The admissibility of NTSB fact reports depends at least in part on the judge’s interpretation of the Federal Rules of Evidence. Many practitioners are not aware that the Federal Rules of Evidence were “restyled” and rewritten in plainer, easier-to-understand language in 2011.
Although the substance of the Rules largely did not change, the restyling meant that some subsections were deleted. A formerly popular subsection that was deleted was FRE 803(8)(C) regarding the hearsay exception for public records that was used to admit NTSB fact reports. Now, that exception is found under FRE 803(8)(A)(iii) and FRE 803(8)(B).
FRE 803(8)(C) used to provide, in part, that:
“The following are not excluded by the hearsay rule, even though the declarant is available as a witness:
“* * * * *
“(8) Public records and reports.—Records, reports, statements, or data compilations, in any form, of public offices or agencies, setting forth
“* * * * *
“(C) in civil actions and proceedings and against the Government in criminal cases, factual findings resulting from an investigation made pursuant to authority granted by law, unless the sources of information or other circumstances indicate lack of trustworthiness.”
The new, restyled Rule 803(8) provides, in part, that:
“(8) Public Records. A record or statement of a public office if:
“(A) it sets out:
“* * * * *
“(iii) in a civil case or against the government in a criminal case, factual findings from a legally authorized investigation; and
“(B) neither the source of information nor other circumstances indicate a lack of trustworthiness.”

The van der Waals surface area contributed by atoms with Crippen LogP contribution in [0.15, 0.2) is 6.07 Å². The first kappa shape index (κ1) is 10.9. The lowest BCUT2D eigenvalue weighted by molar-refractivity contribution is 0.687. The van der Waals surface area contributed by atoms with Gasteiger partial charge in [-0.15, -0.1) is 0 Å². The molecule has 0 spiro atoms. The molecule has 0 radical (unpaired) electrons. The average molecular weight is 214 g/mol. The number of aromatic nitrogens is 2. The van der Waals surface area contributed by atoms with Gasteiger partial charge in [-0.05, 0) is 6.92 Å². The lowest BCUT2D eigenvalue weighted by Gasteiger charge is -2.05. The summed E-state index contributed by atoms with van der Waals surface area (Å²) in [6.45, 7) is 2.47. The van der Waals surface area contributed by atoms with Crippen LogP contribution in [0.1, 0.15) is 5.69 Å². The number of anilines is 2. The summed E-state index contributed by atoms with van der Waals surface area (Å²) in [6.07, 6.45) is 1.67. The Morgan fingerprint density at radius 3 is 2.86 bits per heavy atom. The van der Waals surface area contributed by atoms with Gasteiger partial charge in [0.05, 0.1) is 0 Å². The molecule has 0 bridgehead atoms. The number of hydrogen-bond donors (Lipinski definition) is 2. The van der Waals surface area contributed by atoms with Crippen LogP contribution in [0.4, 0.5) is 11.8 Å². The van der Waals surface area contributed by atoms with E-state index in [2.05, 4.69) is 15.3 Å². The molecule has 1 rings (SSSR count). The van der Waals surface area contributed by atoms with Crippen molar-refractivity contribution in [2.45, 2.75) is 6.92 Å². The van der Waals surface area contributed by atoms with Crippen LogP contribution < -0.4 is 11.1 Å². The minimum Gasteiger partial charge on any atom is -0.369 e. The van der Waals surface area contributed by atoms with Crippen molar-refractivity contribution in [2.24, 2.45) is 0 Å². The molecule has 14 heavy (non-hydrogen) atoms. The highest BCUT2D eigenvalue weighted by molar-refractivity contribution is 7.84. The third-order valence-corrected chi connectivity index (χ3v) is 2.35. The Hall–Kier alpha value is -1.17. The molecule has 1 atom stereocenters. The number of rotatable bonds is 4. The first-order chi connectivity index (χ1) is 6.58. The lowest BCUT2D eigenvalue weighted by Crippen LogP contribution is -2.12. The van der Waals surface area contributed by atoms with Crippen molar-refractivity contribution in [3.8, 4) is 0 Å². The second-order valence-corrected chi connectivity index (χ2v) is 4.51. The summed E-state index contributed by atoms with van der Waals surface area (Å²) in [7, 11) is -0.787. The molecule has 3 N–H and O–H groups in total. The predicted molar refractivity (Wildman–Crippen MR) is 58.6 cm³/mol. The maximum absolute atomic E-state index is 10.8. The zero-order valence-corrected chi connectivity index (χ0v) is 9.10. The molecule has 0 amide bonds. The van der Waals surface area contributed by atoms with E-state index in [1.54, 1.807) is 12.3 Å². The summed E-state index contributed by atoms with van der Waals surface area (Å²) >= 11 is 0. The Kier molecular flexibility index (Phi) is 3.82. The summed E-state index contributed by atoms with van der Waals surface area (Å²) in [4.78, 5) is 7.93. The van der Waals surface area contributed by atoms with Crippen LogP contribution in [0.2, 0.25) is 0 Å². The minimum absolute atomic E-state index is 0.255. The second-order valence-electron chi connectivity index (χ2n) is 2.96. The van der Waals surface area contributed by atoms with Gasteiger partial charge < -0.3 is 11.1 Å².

The Committee Note to the restyled Rule 803 provides that:
“The language of Rule 803 has been amended as part of the restyling of the Evidence Rules to make them more easily understood and to make style and terminology consistent throughout the rules. These changes are intended to be stylistic only. There is no intent to change any result in any ruling on evidence admissibility.”
Therefore, the 2011 deletion of FRE 803(8)(C) does not change important cases regarding the NTSB admission of fact reports, such as Beech Aircraft Corp. v. Rainey, 488 US 153, 170 (1988). In that case, the Supreme Court held that an investigative report into the cause of a naval aircraft crash was admissible under FRE 803(8)(C) despite the fact that it contained conclusions drawn from the facts investigated or expressed opinions concerning those facts. 488 US at 170. At the outset, the Court noted that the term “factual findings” in the rule should not “be read to mean simply ‘facts.’” Id. at 163-64. Continuing, the Court stated that, “[a] common definition of ‘finding of fact’ is, for example, ‘a conclusion by way of reasonable inference from the evidence.” Id. It further noted that “the Rule does not state that ‘factual findings’ are admissible, but that ‘reports … setting forth * * * factual findings’ are admissible.” Id. at 164 (emphasis in original). “On this reading, the language of the Rule does not create a distinction between ‘fact’ and ‘opinion’ contained in such reports.” Id. The Court also looked to the legislative history of Rule 803 and found that it “contain[s] no mention of any dichotomy between statements of ‘fact’ and ‘opinion’ or ‘conclusions.’” Id. at 166. It thus concluded that, “unless the sources of information or other circumstances indicate lack of trustworthiness,” investigative reports are admissible regardless of whether they contain facts, opinion, or both. Id. at 167.
Therefore, although practitioners can no longer cite to FRE 803(8)(C), the substance of the Rule is still good law under the restyled FRE 803(8) and seminal holdings such as Rainey continue to be good law as well.